This afternoon, standing here, I think of the people I know who have stood on these very same grounds in times past, years past, generations past. I think of the priests from the Abbey, the nuns from Holy Name, and my family in St. Joe.
I have great respect for what this institution, St. Leo, and these places—in their past and present forms—have meant to so many people. And what these people and places have meant to me. Like my father, Clem Petters, who, 60 years ago, graduated on these same grounds, in a graduating class of 36 young men from St. Leo Preparatory School. And, of course, my mom, Joan Barthle Petters.
I haven’t lived here since 1977. Yet today it’s almost as if I never left. Memories about family and relationships, lessons learned—and, yes, sometimes lessons ignored—come back to me. Yet most of all, I feel fortunate. I’m fortunate to have grown up in a place and in a time that was relatively simple—and with people who cared about me and who were willing to help me build a life I couldn’t even begin to imagine. A life that led me from the orange groves of St. Joe to Jesuit High School in Tampa—from the U.S. Naval Academy to service aboard a nuclear-powered submarine. A path that led me to my wonderful wife and our having two great daughters and recently, a terrific son-in-law. And a path that led me from working as a shipbuilder to serving as a leader of 38,000 men and women who build the greatest ships in the world.
So thank you, Danny [Hunley], for that introduction. You are my colleague and my friend—and a gifted and dedicated leader—and, fortunately for me, one of the first people I met when I joined the shipyard so many years ago.
I also want to thank Dr. [Arthur] Kirk, members of the Board of Trustees and the Saint Leo University community for allowing me this opportunity—this honor—to speak for a few minutes to the graduates of St. Leo’s class of 2014.
And to the class of 2014, I congratulate you, and I thank you as well. You’ve given me a reason to slow down a bit—to pause—and remember the wonderful things about growing up here. I speak quite often to groups, and most of the time I am speaking as the CEO of a Fortune 500 company or the leader of a company that builds the most complex and capable military ships in the world. But today, and in this place, I’m speaking as Clem and Joan Petters’ oldest child. And I kind of like that. Coming here for this event and speaking to you has given me a renewed appreciation for the people who—even though I didn’t know it at the time it was happening—were truly changing my trajectory in life.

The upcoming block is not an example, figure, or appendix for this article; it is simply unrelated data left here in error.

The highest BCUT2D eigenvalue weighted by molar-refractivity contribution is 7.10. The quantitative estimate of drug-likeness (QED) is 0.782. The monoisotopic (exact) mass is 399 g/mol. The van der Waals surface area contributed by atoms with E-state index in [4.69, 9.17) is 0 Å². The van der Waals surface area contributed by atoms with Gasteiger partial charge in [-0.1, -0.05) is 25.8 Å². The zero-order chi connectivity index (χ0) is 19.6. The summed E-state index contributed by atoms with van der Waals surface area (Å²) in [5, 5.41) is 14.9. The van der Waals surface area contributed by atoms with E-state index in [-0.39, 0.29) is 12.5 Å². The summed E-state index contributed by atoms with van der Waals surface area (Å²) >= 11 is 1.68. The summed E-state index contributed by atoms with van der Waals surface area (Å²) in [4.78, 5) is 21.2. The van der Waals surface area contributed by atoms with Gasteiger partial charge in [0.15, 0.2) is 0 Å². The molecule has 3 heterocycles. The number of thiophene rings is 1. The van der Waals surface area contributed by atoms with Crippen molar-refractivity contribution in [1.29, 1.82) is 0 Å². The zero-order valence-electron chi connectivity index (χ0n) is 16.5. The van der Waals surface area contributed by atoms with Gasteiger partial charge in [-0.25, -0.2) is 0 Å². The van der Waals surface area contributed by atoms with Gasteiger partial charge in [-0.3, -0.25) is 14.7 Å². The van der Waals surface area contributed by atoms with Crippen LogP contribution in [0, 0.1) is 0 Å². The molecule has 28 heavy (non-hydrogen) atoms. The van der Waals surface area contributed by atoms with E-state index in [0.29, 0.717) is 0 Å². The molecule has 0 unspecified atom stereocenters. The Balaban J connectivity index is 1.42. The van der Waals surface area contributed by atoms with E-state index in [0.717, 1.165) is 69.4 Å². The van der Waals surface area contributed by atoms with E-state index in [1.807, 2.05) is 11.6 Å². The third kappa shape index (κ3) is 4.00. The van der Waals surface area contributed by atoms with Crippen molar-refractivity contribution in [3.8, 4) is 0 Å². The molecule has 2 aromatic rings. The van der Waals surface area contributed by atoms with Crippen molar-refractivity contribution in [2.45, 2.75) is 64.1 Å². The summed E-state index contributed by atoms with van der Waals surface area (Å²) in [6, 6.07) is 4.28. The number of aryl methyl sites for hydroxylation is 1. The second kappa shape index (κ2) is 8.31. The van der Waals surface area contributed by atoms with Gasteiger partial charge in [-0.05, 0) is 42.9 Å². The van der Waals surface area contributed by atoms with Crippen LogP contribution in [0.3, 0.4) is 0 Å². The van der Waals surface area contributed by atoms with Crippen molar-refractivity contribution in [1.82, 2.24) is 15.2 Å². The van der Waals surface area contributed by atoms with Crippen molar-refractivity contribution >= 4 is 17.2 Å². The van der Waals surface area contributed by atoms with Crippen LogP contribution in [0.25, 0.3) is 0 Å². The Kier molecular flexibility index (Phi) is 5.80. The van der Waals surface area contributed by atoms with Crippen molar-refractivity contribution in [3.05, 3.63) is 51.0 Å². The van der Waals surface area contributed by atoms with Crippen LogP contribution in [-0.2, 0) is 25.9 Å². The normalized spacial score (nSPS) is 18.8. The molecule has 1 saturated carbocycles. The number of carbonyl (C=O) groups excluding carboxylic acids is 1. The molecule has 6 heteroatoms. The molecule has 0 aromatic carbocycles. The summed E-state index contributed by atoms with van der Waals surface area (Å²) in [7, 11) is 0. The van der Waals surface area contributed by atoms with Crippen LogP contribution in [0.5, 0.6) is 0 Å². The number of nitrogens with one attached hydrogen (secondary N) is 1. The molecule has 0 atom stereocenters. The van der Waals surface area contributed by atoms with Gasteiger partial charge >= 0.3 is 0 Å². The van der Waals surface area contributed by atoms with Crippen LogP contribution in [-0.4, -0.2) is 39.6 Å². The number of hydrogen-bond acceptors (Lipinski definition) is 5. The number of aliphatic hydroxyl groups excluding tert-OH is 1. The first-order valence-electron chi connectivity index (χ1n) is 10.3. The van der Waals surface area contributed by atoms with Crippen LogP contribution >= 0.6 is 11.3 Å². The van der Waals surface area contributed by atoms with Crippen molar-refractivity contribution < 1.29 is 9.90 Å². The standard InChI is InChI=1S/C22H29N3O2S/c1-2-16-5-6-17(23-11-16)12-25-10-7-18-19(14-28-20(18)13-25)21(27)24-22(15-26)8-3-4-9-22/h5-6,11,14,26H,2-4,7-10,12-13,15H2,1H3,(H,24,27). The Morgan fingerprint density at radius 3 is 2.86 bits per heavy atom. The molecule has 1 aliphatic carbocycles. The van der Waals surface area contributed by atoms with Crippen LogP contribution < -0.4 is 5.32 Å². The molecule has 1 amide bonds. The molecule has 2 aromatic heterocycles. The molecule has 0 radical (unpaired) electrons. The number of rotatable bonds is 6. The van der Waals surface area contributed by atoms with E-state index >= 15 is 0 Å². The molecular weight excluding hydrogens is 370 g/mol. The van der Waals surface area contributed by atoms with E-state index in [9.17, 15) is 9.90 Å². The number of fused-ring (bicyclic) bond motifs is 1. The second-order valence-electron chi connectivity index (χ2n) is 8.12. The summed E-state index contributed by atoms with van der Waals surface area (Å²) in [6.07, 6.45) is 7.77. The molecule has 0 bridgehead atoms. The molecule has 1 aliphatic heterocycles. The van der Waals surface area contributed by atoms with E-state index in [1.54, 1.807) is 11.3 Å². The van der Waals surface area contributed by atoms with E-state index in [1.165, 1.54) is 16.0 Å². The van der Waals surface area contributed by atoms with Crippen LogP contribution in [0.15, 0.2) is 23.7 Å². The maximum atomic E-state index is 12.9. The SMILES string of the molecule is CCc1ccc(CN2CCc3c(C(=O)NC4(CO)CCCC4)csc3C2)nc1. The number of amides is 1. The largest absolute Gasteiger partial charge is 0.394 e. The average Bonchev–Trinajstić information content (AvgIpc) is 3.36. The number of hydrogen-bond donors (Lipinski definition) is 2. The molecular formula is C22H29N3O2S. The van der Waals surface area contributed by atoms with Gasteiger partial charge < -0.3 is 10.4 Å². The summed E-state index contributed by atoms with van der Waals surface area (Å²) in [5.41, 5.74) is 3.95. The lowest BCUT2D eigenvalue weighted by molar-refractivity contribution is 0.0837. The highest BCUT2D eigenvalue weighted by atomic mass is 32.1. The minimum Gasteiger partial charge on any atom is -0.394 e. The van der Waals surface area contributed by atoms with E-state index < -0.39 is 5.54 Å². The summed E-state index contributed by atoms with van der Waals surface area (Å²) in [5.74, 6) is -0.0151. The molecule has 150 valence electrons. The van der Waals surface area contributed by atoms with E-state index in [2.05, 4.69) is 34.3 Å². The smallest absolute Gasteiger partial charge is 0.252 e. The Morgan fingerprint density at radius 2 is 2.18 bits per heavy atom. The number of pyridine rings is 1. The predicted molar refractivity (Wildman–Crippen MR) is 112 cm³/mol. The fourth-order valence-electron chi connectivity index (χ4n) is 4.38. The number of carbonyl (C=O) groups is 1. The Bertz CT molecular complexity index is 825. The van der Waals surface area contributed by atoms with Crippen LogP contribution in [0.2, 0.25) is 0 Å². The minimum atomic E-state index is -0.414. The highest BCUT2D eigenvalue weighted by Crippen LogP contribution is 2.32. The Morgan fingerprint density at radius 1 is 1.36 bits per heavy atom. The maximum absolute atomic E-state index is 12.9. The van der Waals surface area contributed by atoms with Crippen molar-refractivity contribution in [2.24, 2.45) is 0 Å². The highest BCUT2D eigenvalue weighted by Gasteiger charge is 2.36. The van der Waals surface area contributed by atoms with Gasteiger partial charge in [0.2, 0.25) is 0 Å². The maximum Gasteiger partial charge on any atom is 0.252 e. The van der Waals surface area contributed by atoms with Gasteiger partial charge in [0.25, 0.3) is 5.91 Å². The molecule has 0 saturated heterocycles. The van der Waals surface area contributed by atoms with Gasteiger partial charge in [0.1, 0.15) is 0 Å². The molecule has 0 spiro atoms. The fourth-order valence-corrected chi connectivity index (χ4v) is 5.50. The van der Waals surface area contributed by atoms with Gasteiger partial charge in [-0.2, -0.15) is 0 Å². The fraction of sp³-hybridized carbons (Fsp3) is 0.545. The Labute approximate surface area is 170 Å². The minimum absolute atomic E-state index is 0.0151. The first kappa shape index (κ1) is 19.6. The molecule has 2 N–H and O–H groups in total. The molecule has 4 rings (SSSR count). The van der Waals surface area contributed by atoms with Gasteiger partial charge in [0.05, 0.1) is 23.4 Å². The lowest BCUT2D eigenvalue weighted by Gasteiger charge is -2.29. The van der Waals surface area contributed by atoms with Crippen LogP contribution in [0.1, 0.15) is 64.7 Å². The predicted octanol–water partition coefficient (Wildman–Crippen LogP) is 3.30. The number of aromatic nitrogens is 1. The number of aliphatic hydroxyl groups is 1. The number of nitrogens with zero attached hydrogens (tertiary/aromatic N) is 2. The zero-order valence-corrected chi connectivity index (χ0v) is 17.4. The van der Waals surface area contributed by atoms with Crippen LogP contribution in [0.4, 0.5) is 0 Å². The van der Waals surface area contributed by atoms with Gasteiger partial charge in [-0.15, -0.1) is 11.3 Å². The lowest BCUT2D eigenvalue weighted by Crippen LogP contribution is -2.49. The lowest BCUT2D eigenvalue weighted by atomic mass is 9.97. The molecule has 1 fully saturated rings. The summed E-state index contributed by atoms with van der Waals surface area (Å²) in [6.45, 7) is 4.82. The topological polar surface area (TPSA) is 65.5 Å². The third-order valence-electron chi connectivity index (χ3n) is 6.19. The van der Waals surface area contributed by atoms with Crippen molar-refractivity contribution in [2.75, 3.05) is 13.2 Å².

Now I know that commencement speeches are supposed to be about sharing some kind of wisdom or advice that, as new college graduates, you will magically absorb. I also know that this advice or wisdom should be designed to help inspire you to even greater things in life than what you’ve already accomplished—which is already significant. That’s no easy task. Especially when I know I am one of the last things separating you from your diploma—and, more importantly—your celebrations.
But I do want to tell you a little bit about two people I mentioned earlier—because I learned so much from them. First, my mom. She personified passion. She chose to be passionate about her family. Her children. Us. Me. Asking her about us was an invitation to hear all that we had going on, which was always more than you really had time for. I think I got that from her.
She was also passionate about education. In fact, both my mom and my dad believed that education was everything—that you should pursue it with gusto, with passion, and that you should never stop learning. Yet I have to say it was my mother who really walked the talk. She always believed in me. Even when maybe I didn’t believe in myself. For example, my entire eighth-grade year I talked about how I was going to go to Jesuit High School. But that’s all I really did—talk about it. My mom called my bluff by finding out about the entrance exam and encouraging me to take it even though she knew that we could not afford the tuition. She believed in me. And she believed that if I got in, we’d find a way to make it work. And that encouragement, that opportunity to attend Jesuit—changed my life forever.
And then there’s my dad. There are two things my dad drilled into me—and into my five siblings. The first was that you should learn something new every day. He instinctively knew that no matter how much he knew, his children would know more. And that’s what he wanted. There’s a song that is a favorite of my wife Nancy’s that speaks to this theme. The lyrics go: “I hear babies cry / I watch them grow / They’ll learn much more / Than I’ll ever know / And I think to myself / What a wonderful world.” Like my dad, I am well aware that my daughters Sarah and Caroline will know more than I know—and, in fact, they may tell you they have already reached that destination.